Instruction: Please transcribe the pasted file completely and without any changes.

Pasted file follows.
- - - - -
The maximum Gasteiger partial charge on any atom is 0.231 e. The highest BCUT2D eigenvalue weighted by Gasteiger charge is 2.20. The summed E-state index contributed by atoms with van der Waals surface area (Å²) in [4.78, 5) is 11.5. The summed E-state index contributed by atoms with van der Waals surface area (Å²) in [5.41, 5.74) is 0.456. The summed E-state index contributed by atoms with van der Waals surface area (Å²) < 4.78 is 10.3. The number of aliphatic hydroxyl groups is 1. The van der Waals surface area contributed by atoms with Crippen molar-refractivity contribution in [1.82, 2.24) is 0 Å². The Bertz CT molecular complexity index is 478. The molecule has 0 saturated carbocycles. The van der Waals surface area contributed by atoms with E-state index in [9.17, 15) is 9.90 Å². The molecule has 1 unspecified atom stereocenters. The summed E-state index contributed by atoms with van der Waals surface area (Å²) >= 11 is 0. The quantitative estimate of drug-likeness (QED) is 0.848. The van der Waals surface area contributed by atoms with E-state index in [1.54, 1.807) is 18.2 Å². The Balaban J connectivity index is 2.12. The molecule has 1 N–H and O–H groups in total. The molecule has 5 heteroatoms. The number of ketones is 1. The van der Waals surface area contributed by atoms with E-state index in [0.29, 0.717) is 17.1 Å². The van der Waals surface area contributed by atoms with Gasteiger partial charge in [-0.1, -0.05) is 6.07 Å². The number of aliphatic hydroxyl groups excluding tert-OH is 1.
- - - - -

The maximum Gasteiger partial charge on any atom is 0.231 e. The highest BCUT2D eigenvalue weighted by Gasteiger charge is 2.20. The summed E-state index contributed by atoms with van der Waals surface area (Å²) in [4.78, 5) is 11.5. The summed E-state index contributed by atoms with van der Waals surface area (Å²) in [5.41, 5.74) is 0.456. The summed E-state index contributed by atoms with van der Waals surface area (Å²) < 4.78 is 10.3. The number of aliphatic hydroxyl groups is 1. The van der Waals surface area contributed by atoms with Crippen molar-refractivity contribution in [1.82, 2.24) is 0 Å². The Bertz CT molecular complexity index is 478. The molecule has 0 saturated carbocycles. The van der Waals surface area contributed by atoms with E-state index in [9.17, 15) is 9.90 Å². The molecule has 1 unspecified atom stereocenters. The summed E-state index contributed by atoms with van der Waals surface area (Å²) >= 11 is 0. The quantitative estimate of drug-likeness (QED) is 0.848. The van der Waals surface area contributed by atoms with E-state index in [1.54, 1.807) is 18.2 Å². The Balaban J connectivity index is 2.12. The molecule has 1 N–H and O–H groups in total. The molecule has 5 heteroatoms. The number of ketones is 1. The van der Waals surface area contributed by atoms with E-state index in [0.29, 0.717) is 17.1 Å². The van der Waals surface area contributed by atoms with Gasteiger partial charge in [-0.1, -0.05) is 6.07 Å². The number of aliphatic hydroxyl groups excluding tert-OH is 1.